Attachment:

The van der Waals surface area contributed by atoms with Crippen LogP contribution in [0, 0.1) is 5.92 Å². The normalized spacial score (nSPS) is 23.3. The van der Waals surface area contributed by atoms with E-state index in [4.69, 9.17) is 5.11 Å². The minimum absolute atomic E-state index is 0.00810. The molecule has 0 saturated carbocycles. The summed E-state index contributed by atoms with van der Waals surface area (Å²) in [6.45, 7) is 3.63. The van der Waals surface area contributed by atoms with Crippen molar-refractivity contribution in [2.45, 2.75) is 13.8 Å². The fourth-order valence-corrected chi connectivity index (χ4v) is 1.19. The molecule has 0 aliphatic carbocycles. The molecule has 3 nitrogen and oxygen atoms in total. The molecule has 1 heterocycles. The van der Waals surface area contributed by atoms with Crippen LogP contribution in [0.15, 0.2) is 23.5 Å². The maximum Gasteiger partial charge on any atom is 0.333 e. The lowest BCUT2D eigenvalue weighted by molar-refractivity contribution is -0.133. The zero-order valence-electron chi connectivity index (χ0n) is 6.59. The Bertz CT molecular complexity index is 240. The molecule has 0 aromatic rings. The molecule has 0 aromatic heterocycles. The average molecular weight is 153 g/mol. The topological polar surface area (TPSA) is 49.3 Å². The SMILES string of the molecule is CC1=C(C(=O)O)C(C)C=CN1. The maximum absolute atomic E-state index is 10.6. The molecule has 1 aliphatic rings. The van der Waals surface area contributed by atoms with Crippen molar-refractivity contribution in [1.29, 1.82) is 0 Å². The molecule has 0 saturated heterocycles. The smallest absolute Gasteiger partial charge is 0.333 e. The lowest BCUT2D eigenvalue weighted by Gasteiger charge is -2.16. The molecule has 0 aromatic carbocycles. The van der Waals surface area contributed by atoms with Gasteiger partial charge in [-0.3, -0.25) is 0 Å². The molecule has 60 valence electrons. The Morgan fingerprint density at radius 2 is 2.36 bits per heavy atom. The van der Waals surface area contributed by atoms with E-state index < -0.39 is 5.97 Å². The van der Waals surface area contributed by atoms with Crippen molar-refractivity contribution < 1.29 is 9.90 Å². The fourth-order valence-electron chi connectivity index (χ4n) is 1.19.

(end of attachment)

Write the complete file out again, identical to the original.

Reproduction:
The van der Waals surface area contributed by atoms with Crippen LogP contribution in [0, 0.1) is 5.92 Å². The normalized spacial score (nSPS) is 23.3. The van der Waals surface area contributed by atoms with E-state index in [4.69, 9.17) is 5.11 Å². The minimum absolute atomic E-state index is 0.00810. The molecule has 0 saturated carbocycles. The summed E-state index contributed by atoms with van der Waals surface area (Å²) in [6.45, 7) is 3.63. The van der Waals surface area contributed by atoms with Crippen molar-refractivity contribution in [2.45, 2.75) is 13.8 Å². The fourth-order valence-corrected chi connectivity index (χ4v) is 1.19. The molecule has 0 aliphatic carbocycles. The molecule has 3 nitrogen and oxygen atoms in total. The molecule has 1 heterocycles. The van der Waals surface area contributed by atoms with Crippen LogP contribution in [0.15, 0.2) is 23.5 Å². The maximum Gasteiger partial charge on any atom is 0.333 e. The lowest BCUT2D eigenvalue weighted by molar-refractivity contribution is -0.133. The zero-order valence-electron chi connectivity index (χ0n) is 6.59. The Bertz CT molecular complexity index is 240. The molecule has 0 aromatic rings. The molecule has 0 aromatic heterocycles. The average molecular weight is 153 g/mol. The topological polar surface area (TPSA) is 49.3 Å². The SMILES string of the molecule is CC1=C(C(=O)O)C(C)C=CN1. The maximum absolute atomic E-state index is 10.6. The molecule has 1 aliphatic rings. The van der Waals surface area contributed by atoms with Crippen molar-refractivity contribution in [1.29, 1.82) is 0 Å². The molecule has 0 saturated heterocycles. The smallest absolute Gasteiger partial charge is 0.333 e. The lowest BCUT2D eigenvalue weighted by Gasteiger charge is -2.16. The molecule has 0 aromatic carbocycles. The van der Waals surface area contributed by atoms with Gasteiger partial charge in [-0.3, -0.25) is 0 Å². The molecule has 60 valence electrons. The Morgan fingerprint density at radius 2 is 2.36 bits per heavy atom. The van der Waals surface area contributed by atoms with E-state index < -0.39 is 5.97 Å². The van der Waals surface area contributed by atoms with Crippen molar-refractivity contribution < 1.29 is 9.90 Å². The fourth-order valence-electron chi connectivity index (χ4n) is 1.19.